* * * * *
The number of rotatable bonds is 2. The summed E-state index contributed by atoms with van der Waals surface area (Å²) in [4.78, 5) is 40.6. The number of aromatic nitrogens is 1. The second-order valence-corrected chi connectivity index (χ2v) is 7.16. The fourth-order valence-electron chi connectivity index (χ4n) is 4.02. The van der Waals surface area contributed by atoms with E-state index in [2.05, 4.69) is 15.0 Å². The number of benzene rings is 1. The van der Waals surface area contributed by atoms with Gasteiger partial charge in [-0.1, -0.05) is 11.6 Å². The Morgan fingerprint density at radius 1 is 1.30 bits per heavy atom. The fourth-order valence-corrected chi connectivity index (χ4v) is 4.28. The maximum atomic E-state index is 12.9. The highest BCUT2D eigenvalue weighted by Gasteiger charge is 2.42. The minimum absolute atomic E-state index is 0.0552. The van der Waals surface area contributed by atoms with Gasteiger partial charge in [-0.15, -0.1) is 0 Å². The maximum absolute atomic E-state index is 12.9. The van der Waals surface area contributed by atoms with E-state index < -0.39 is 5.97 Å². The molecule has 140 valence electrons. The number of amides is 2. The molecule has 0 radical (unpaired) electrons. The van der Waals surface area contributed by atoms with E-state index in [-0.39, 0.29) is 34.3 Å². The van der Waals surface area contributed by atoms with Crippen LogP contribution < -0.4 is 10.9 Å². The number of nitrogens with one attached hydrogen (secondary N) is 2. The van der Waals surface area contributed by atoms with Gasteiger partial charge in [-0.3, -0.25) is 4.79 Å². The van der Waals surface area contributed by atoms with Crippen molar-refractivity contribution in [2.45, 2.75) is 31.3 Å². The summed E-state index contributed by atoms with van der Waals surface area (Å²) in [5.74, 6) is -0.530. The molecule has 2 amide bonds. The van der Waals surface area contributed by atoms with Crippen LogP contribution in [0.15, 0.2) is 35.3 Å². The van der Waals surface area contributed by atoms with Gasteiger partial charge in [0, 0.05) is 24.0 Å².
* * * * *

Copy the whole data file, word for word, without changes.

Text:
The number of rotatable bonds is 2. The summed E-state index contributed by atoms with van der Waals surface area (Å²) in [4.78, 5) is 40.6. The number of aromatic nitrogens is 1. The second-order valence-corrected chi connectivity index (χ2v) is 7.16. The fourth-order valence-electron chi connectivity index (χ4n) is 4.02. The van der Waals surface area contributed by atoms with E-state index in [2.05, 4.69) is 15.0 Å². The number of benzene rings is 1. The van der Waals surface area contributed by atoms with Gasteiger partial charge in [-0.1, -0.05) is 11.6 Å². The Morgan fingerprint density at radius 1 is 1.30 bits per heavy atom. The fourth-order valence-corrected chi connectivity index (χ4v) is 4.28. The maximum atomic E-state index is 12.9. The highest BCUT2D eigenvalue weighted by Gasteiger charge is 2.42. The minimum absolute atomic E-state index is 0.0552. The van der Waals surface area contributed by atoms with Gasteiger partial charge in [-0.15, -0.1) is 0 Å². The maximum absolute atomic E-state index is 12.9. The van der Waals surface area contributed by atoms with E-state index < -0.39 is 5.97 Å². The molecule has 140 valence electrons. The number of amides is 2. The molecule has 0 radical (unpaired) electrons. The van der Waals surface area contributed by atoms with E-state index in [-0.39, 0.29) is 34.3 Å². The van der Waals surface area contributed by atoms with Crippen LogP contribution < -0.4 is 10.9 Å². The number of nitrogens with one attached hydrogen (secondary N) is 2. The van der Waals surface area contributed by atoms with Gasteiger partial charge in [-0.3, -0.25) is 4.79 Å². The van der Waals surface area contributed by atoms with Crippen molar-refractivity contribution in [2.45, 2.75) is 31.3 Å². The summed E-state index contributed by atoms with van der Waals surface area (Å²) in [5.74, 6) is -0.530. The molecule has 2 amide bonds. The van der Waals surface area contributed by atoms with Crippen LogP contribution in [0.15, 0.2) is 35.3 Å². The van der Waals surface area contributed by atoms with Gasteiger partial charge in [0, 0.05) is 24.0 Å².